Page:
Mortgage

Should I Even Bother to Settle My Sallie Mae or Navient Private Student Loan?

Written by Steve Rhode

Question:

Dear Steve,

When I first started college, 18 years ago, I borrowed money from Sallie Mae/Navient.

It was a private student loan and had nothing to do with federal funds.

Life happened and I was no longer able to make payments on the accounts. They would not let me consolidate or refinance. I quit paying them.

I am now trying to buy a house and the lender I talked to told me I needed to make arrangements to pay them or else there could be a lien put on my house.

When I pull my credit report, they are listed as being a charge off. It won’t fall off my report for another 3 years and I don’t have that much time to wait to buy a house.

Should I try to make a deal with Navient? Should I call other mortgage lenders and see what they say to do?

Jaimie

Answer:

Dear Jaimie,

Thank you so much for contacting me.

I’d really like to know when you last made a payment on that student loan. It sounds like it was more than four years ago and I’m wondering if the credit reporting information might not be inaccurate.

The account should not be reported for more than seven years and 180 days from the time the last delinquent reporting period started. So, let’s say you stopped making payments ten years ago, it should no longer be on your consumer credit report. Sometimes a collector will report it using a newer date to keep it fresh and that will screwup the default date.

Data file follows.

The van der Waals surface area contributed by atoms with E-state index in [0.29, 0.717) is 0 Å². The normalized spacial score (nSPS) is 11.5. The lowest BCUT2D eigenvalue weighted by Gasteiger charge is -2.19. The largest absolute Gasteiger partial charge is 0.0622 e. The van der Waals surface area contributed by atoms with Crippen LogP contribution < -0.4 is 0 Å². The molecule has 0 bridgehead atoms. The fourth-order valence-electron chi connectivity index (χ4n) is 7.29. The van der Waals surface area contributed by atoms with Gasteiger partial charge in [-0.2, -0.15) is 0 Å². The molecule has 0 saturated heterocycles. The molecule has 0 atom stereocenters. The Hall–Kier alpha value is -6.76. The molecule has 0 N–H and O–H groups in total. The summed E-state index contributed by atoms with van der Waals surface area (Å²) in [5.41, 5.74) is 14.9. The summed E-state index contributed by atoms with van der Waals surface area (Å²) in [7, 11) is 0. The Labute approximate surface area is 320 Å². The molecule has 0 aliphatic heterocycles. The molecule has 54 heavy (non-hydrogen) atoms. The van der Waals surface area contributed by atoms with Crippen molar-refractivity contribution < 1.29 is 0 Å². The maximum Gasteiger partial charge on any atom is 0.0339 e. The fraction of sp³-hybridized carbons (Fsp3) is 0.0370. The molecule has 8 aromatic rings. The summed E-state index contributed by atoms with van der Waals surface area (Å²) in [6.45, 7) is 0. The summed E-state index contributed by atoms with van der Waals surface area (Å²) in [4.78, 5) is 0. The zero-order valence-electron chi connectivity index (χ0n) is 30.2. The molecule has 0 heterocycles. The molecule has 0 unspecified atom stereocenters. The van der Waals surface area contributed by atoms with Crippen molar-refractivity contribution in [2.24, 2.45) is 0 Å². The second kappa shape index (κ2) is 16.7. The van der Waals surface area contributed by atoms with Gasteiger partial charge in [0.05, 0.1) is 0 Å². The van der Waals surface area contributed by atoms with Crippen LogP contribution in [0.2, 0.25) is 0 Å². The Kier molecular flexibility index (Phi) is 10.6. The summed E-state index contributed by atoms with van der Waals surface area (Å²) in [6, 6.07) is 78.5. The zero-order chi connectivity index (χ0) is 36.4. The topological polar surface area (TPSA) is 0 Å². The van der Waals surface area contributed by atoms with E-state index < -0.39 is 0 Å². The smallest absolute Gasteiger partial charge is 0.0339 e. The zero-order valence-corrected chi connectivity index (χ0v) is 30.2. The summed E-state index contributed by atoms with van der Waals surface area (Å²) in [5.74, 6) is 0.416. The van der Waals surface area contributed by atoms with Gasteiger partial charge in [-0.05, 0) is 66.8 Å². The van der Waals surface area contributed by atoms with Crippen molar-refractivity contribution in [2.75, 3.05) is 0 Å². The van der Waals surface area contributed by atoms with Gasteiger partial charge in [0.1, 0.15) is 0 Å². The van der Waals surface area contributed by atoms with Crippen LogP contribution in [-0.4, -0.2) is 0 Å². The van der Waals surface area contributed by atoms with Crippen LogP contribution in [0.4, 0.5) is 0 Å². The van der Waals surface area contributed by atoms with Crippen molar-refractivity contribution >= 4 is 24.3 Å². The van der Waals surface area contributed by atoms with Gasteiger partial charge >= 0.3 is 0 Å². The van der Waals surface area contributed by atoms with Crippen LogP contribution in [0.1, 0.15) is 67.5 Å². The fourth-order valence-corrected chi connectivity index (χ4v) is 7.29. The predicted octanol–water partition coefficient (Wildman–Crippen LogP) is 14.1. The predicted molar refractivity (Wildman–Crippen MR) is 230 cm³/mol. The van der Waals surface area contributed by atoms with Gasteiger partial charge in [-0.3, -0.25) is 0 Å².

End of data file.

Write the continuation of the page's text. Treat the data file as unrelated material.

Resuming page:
If you want to know if these student loans will settle, the answer is yes they will. However, you have to get into the right department inside the organization to get the best offer.

If you have the money to settle the debt for 40 percent of the balance, that is absolutely doable on the right day. Navient will also accept payments on the settlement amount but that would be over time and you are looking for a quick result.

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It would not hurt you at all to call another mortgage broker and explain the situation. They don’t need to pull your credit report to talk with you about how the lenders they work with, view the situation.

Getting more information and facts is never a bad thing.

But understanding that reporting date on your credit report is really the most important step. One place you can get a free copy of all your credit reports is at AnnuanlCreditReport.com.

If you look at all three of your major bureau credit reports you might find a different default date listed on a different bureau. Creditors are not required to report debts to credit bureaus and your lender may be only looking at one credit bureau with this date problem.

Please post an update in the comments section with what you find.


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About the author

Steve Rhode

Steve Rhode is the Get Out of Debt Guy and has been helping good people with bad debt problems since 1994. You can learn more about Steve, here.

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